Personal Finance

Financial Planning - The nuts and bolts for a young person

Deepesh Raghaw | Updated on February 18, 2020 Published on February 18, 2020

Representative image   -  Getty Images/iStockphoto

Adequate life and health insurance, an emergency fund, and equity investments are essential

Ashish started working two years back. He has not saved much in his first two years of professional life and now wants to plan his finances in a more structured manner.

His take-home monthly salary is ₹70,000 and he can save about ₹40,000 on a monthly basis. His EPF contribution is ₹7,900 per month. He wants to save ₹5 lakh for his wedding that he expects to take place in the next three years. He wants to invest the remainder of his savings for the long term. He has no plans to purchase a house right now and will make this decision jointly with his spouse once he gets married.

While he is single and his parents are not dependent on him yet, he expects them to become at least partially financially dependent on him once his father retires in five years. Neither he nor his parents are covered under any private health insurance plan. Currently, Ashish’s employer health insurance plan covers him and his parents for up to ₹5 lakh annually.

Portfolio structuring

Before Ashish structures his investment portfolio, he needs to structure his insurance portfolio.

Even though Ashish has no financial dependents now, it is obvious that his parents will depend on him financially in a few years. Hence, it is important that he purchases a term life insurance cover. At present, given the level of financial support that he may have to provide to his parents, he must purchase a life insurance cover of ₹1 crore. This will cost him ~ ₹9,500 per annum. He must revisit his life insurance requirement at various life events, i.e. marriage, birth of a child, etc. He must also purchase accidental disability coverage for the same amount. He can add this cover as an accidental disability rider to his term plan. This will add about ₹4,000 to the cost of the plan.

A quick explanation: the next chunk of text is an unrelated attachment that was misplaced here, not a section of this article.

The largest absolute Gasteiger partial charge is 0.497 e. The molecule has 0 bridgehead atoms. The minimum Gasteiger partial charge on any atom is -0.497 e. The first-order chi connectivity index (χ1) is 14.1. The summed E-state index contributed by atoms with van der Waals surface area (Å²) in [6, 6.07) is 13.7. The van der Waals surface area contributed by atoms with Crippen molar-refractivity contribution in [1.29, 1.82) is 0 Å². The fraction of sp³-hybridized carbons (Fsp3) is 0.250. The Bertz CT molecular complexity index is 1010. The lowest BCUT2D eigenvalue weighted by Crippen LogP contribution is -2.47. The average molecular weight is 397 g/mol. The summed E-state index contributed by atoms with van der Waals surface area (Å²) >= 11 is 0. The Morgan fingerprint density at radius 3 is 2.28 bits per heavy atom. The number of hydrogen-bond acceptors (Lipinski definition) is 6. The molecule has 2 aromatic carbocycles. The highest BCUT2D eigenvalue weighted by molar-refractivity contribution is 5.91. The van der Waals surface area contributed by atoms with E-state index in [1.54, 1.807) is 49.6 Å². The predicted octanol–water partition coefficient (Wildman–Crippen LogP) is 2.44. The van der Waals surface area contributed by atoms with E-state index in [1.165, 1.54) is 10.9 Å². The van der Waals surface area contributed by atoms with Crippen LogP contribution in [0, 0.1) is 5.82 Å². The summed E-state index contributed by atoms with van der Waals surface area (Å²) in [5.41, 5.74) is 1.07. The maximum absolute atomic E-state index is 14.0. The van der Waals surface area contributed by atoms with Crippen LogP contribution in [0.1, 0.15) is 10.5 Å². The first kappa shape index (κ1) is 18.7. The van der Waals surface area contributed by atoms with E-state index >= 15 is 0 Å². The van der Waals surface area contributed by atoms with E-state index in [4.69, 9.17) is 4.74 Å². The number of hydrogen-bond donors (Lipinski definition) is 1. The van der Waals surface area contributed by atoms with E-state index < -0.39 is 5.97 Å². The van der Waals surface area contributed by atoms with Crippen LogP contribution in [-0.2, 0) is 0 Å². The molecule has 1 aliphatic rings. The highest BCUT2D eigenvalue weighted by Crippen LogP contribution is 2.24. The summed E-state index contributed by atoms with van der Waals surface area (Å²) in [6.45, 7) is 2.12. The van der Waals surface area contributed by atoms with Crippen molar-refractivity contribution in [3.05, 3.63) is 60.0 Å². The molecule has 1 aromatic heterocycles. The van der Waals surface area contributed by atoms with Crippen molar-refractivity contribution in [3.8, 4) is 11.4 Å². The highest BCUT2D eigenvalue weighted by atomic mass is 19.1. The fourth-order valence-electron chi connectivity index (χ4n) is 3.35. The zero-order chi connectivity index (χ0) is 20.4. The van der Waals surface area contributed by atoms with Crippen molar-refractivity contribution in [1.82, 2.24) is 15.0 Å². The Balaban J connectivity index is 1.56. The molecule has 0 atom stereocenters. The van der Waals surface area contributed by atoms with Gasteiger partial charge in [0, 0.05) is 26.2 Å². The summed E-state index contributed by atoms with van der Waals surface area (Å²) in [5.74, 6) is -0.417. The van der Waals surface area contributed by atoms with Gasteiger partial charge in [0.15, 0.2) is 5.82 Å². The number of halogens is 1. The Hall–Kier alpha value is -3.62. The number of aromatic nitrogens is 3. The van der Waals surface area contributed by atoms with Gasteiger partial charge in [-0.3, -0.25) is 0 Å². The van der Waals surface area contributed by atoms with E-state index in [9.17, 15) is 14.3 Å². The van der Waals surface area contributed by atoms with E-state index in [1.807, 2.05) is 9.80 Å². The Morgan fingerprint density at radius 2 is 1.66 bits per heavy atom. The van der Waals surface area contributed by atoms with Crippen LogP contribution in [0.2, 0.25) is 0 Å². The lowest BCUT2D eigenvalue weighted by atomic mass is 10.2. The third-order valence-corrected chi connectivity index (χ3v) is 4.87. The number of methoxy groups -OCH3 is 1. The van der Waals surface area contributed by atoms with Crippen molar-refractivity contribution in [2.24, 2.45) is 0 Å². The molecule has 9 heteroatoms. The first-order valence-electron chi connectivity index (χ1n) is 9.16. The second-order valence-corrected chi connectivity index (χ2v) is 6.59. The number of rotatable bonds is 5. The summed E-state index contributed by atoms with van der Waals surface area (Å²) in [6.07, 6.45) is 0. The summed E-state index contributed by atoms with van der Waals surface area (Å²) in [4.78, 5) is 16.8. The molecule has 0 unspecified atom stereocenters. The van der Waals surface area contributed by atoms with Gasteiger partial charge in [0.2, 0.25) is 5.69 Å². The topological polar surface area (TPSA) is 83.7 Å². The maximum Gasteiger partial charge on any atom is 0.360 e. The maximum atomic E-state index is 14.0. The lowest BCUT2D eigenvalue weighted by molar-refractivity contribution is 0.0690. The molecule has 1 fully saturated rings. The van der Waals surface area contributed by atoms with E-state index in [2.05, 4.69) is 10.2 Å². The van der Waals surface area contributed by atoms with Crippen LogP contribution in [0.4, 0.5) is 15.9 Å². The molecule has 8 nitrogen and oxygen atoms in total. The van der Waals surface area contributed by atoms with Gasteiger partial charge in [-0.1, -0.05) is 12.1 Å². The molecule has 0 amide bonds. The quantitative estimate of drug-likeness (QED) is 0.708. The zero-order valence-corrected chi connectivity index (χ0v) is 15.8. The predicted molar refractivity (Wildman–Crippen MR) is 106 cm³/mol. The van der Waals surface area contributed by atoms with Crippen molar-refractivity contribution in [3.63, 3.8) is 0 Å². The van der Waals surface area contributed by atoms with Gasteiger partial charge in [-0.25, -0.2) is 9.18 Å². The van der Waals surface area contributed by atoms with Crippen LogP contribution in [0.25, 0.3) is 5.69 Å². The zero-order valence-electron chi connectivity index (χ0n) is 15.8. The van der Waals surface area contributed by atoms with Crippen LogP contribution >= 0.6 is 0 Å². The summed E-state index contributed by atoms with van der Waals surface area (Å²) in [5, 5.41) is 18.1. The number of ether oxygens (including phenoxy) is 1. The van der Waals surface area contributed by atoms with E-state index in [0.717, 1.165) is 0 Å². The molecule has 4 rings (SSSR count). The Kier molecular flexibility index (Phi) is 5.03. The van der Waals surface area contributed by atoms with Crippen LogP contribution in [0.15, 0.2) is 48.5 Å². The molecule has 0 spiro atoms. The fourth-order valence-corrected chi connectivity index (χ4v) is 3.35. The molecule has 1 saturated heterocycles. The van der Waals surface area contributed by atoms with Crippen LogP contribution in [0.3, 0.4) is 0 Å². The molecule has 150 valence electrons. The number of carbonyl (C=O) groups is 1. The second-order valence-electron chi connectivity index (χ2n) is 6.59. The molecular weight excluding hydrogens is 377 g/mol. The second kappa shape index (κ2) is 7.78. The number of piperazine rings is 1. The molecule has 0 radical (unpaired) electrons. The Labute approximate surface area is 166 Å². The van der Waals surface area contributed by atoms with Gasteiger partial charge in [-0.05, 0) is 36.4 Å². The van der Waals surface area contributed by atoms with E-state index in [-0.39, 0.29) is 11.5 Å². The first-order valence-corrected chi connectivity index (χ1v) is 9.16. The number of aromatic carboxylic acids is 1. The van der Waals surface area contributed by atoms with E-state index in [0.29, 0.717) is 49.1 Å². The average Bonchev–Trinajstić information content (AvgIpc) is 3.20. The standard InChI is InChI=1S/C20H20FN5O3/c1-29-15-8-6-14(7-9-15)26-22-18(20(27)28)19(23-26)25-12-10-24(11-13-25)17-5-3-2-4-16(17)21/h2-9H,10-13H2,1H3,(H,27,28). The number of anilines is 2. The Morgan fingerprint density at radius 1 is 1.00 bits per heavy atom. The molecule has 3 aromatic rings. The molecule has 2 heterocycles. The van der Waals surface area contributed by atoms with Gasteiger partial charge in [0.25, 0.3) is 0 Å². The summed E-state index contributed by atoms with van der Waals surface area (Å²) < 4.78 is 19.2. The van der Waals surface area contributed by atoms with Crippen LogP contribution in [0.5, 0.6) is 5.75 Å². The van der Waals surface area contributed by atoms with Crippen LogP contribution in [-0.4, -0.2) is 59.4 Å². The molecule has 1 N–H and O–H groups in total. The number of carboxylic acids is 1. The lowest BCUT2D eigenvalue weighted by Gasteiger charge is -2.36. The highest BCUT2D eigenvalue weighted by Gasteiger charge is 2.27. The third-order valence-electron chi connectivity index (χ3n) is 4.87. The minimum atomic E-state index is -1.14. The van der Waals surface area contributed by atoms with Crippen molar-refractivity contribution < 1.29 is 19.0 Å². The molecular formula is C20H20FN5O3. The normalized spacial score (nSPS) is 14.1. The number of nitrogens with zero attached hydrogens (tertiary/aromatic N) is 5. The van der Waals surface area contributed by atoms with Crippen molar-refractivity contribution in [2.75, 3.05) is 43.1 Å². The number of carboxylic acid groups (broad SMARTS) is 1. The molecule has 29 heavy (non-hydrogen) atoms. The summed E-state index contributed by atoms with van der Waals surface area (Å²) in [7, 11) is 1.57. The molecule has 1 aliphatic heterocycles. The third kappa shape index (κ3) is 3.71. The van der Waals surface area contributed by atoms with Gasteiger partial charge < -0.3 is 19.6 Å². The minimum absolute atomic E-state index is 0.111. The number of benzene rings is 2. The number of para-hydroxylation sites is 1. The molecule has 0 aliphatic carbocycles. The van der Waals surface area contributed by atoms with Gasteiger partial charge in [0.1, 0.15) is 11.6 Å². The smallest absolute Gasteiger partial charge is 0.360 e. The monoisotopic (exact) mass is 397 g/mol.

He needs to purchase health cover for himself and his parents. He can purchase an individual cover of ₹5 lakh for himself and a family floater cover of ₹7.5 lacs for his parents. Having two policies is likely to be cheaper than a single-family floater that covers all three of them since his parents are close to 60. His cover will cost about ₹8,000 in the first year while the parents’ cover will cost ₹34,000. He must note that these premiums will increase with age.

In addition, he must gradually build an emergency fund. Towards this, he can channel about ₹Rs 5,000 per month in a liquid fund. He need not invest heavily towards this since his father is still working and can pitch in, if required.

After insurance premiums and emergency fund contribution is accounted for, Ashish can invest ₹30,000 on a monthly basis.

For his wedding, he can invest ₹7,200 per month in an ultra-short duration fund.

The remaining amount can be routed towards long-term investments.

After including employer contribution, ~₹15,000 is going towards EPF. This mandatory contribution is already skewing his long-term portfolio towards debt. At the same time, we must note that this EPF corpus is quite illiquid and is difficult to access even during an emergency.

To increase equity exposure, Ashish can put ₹5,000 each per month in a large-cap index fund, an aggressive hybrid fund and a mid-cap fund. The remaining amount (₹7,800) can go to a low duration debt fund.

Ashish can make minor tweaks to optimise his taxes. For instance, to fill the Section 80C limit of ₹1.5 lakh, he can replace some equity exposure with an ELSS fund or replace some portion of low duration fund exposure with PPF. While he can put much more money in PPF, liquidity will be an issue at his level of savings. Once his cashflows improve, he can increase exposure to equities and PPF.

The writer is a SEBI-registered investment advisor at

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Published on February 18, 2020
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